Council majority blocks discussion of minimum wage appeal

Protesters want city to drop appeal already heard by Minnesota Supreme Court

Supporters of a Minneapolis charter amendment that would set a city minimum wage of $15 hit a roadblock at City Hall this morning.

They want the city to drop its appeal of an Aug. 22 Hennepin County District Court ruling that put the minimum wage question in front of voters this fall. But City Council Member Alondra Cano’s attempt to open a discussion on dropping the appeal this morning was rejected by a majority of her colleagues on the Committee of the Whole.

The Minnesota Supreme Court already heard arguments on the appeal yesterday and is expected to release a decision before the end of the week. That’s the deadline Hennepin County has set for changes to the November ballot.

Cano successfully made a motion to amend the Committee of the Whole agenda, so that the subject of the appeal could be raised. But City Attorney Susan Segal said a public discussion of the city’s options in an ongoing legal case would require the committee to first vote to waive attorney-client privilege, and a motion to do so by Cano was supported only by Council Member Cam Gordon.

Cano said she couldn’t bring a motion to drop the appeal without discussing the issue with the city attorney first.

“I’m really disappointed our city resources are being used to keep people in poverty,” she said, eliciting applause from the charter amendment supporters who packed Council chambers ahead of the meeting.

At question in the case is whether a minimum wage is an appropriate subject for the city’s charter. An attorney for the city argued Tuesday that the minimum wage is an issue that should be dealt with through ordinance and that the city has no initiative process allowing proposed ordinances to be put directly to voters.

The lawsuit against the city was brought by a trio of local organizations: Neighborhoods Organizing for Change, Centro de Trabajadores Unidos en Lucha (CTUL) and 15 Now Minnesota. Members of those organizations and other charter amendment supporters rallied outside of City Hall ahead of today’s meeting, chanting: “What do we want? Fifteen dollars! When do we want it? Now!”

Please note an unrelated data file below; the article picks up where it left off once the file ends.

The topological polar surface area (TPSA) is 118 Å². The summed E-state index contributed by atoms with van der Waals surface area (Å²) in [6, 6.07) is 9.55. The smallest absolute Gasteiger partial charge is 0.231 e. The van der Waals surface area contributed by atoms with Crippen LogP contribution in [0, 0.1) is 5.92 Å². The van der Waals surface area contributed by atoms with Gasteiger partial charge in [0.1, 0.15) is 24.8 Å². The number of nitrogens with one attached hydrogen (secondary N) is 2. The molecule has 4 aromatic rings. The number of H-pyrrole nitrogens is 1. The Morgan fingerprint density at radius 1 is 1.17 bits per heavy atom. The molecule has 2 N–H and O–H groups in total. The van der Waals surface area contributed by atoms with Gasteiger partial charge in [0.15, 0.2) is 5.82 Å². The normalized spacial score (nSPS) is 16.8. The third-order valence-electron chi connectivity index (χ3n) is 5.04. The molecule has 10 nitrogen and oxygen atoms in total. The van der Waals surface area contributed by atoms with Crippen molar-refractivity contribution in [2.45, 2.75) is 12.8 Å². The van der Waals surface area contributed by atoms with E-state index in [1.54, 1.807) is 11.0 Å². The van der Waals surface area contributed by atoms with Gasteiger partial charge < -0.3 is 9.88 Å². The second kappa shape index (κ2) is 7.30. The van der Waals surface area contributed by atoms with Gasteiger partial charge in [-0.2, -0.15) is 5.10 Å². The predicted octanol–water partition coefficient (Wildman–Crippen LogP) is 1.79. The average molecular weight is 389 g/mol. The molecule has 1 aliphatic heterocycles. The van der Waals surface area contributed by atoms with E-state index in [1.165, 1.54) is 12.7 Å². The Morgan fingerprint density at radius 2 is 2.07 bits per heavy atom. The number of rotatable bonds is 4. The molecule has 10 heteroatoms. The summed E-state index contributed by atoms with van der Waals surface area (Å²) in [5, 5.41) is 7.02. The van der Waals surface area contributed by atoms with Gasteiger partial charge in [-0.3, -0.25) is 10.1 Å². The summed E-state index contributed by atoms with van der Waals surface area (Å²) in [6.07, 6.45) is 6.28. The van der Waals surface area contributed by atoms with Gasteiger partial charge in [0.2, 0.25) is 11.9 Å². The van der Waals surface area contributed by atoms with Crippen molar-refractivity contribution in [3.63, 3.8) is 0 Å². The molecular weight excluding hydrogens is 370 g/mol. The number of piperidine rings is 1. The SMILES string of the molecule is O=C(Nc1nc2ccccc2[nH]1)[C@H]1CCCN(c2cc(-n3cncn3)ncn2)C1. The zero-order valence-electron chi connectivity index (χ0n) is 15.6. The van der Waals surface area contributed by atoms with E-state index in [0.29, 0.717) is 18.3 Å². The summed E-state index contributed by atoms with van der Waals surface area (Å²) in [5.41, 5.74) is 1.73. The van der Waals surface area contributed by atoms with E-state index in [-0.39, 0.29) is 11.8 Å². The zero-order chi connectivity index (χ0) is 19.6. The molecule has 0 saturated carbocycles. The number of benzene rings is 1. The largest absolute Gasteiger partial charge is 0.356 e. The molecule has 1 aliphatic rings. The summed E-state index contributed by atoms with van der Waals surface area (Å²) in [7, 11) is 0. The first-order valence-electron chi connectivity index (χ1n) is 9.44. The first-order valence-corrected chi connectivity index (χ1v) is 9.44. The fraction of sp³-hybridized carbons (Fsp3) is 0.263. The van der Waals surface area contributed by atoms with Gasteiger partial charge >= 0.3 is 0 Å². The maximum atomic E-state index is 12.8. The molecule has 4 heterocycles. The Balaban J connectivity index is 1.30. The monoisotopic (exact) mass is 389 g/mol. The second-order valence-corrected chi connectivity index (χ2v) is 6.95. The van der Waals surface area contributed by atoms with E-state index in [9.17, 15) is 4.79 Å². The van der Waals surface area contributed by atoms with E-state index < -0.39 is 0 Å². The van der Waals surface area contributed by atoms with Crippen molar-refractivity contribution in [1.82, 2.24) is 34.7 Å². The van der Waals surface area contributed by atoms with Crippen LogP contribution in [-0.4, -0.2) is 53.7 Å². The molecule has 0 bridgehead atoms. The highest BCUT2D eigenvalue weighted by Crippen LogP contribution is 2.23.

NOC Field Director Mike Griffin said the Supreme Court decision was a “coin flip.” But if they lose, Griffin continued, NOC planned to organize “the largest grass roots campaign this city has ever seen.”

“City Council has a choice to make,” Griffin said. “Either we go to the ballot and win or we demand they pass it this year.”

After the majority of the City Council took the city attorney’s advice and voted against placing the minimum wage question on the ballot earlier this month, an alternative motion to have the City Coordinator’s office study the issue and bring forward a recommendation in 2017 was made and passed.

Although the moment may have passed for the city to drop the appeal, the question of what would happen if the city made the request was addressed by Kyle Christopherson, a communications specialist for the Minnesota Judicial Branch.

“The bottom line is really anything is possible,” Christopherson said, adding that the court prefers not to speculate on the possibilities.

The first step would be for the city to notify the Supreme Court that it intended to drop the appeal. The justices would have to weigh the request and make a decision, Christopherson said.

He noted an appellate procedure rule regarding voluntary dismissal states “if parties to an appeal execute and file with the clerk of appellate courts, (the appeal) can be dismissed upon approval of appellate court.”